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Beyond “monologicality”? Exploring conspiracist worldviews

Franks, Bradley, Bangerter, Adrian, Bauer, Martin W., Hall, Matthew and Noort, Mark C. (2017) Beyond “monologicality”? Exploring conspiracist worldviews. Frontiers in Psychology, 8 (861). ISSN 1664-1078

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Identification Number: 10.3389/fpsyg.2017.00861

Abstract

Conspiracy theories (CTs) are widespread ways by which people make sense of unsettling or disturbing cultural events. Belief in CTs is often connected to problematic consequences, such as decreased engagement with conventional political action or even political extremism, so understanding the psychological and social qualities of CT belief is important. CTs have often been understood to be “monological,” displaying the tendency for belief in one conspiracy theory to be correlated with belief in (many) others. Explanations of monologicality invoke a nomothetical or “closed” mindset whereby mutually supporting beliefs based on mistrust of official explanations are used to interpret public events as conspiracies, independent of the facts about those events (which they may ignore or deny). But research on monologicality offers little discussion of the content of monological beliefs and reasoning from the standpoint of the CT believers. This is due in part to the “access problem”: CT believers are averse to being researched because they often distrust researchers and what they appear to represent. Using several strategies to address the access problem we were able to engage CT believers in semi-structured interviews, combining their results with analysis of media documents and field observations to reconstruct a conspiracy worldview – a set of symbolic resources drawn on by CT believers about important dimensions of ontology, epistemology, and human agency. The worldview is structured around six main dimensions: the nature of reality, the self, the outgroup, the ingroup, relevant social and political action, and possible future change. We also describe an ascending typology of five types of CT believers, which vary according to their positions on each of these dimensions. Our findings converge with prior explorations of CT beliefs but also revealed novel aspects: A sense of community among CT believers, a highly differentiated representation of the outgroup, a personal journey of conversion, variegated kinds of political action, and optimistic belief in future change. These findings are at odds with the typical image of monological CT believers as paranoid, cynical, anomic and irrational. For many, the CT worldview may rather constitute the ideological underpinning of a nascent pre-figurative social movement.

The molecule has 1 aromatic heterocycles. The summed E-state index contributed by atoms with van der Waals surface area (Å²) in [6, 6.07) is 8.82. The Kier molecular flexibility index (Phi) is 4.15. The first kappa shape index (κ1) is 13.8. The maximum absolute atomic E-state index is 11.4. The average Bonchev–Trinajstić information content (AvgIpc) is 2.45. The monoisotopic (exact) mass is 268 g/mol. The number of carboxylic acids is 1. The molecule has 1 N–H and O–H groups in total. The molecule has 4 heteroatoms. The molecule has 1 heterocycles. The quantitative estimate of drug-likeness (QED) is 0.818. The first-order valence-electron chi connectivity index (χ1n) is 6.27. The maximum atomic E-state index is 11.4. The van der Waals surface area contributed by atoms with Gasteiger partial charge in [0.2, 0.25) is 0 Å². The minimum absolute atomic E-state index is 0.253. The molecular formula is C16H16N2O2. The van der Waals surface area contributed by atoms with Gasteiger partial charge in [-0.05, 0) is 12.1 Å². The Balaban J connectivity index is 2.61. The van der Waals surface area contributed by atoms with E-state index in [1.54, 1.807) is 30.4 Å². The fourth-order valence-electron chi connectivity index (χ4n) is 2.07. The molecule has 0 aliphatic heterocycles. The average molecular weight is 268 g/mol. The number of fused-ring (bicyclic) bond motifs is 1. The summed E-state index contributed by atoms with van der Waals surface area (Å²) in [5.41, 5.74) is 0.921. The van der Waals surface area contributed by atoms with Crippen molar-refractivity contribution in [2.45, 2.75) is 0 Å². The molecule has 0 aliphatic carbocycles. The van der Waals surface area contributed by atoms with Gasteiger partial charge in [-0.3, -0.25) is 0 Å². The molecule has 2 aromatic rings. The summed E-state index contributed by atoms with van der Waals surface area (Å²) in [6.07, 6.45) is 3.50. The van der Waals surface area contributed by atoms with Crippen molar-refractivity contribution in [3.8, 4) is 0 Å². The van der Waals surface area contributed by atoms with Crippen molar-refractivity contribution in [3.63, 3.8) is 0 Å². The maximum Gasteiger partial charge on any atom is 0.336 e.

Item Type: Article
Official URL: http://journal.frontiersin.org/journal/psychology
Additional Information: © 2017 The Authors © CC BY 4.0
Divisions: Psychological and Behavioural Science
Subjects: B Philosophy. Psychology. Religion > BF Psychology
Sets: Departments > Psychological and Behavioural Science
Date Deposited: 23 Jun 2017 10:18
Last Modified: 20 Sep 2019 02:27
URI: http://eprints.lse.ac.uk/id/eprint/82099

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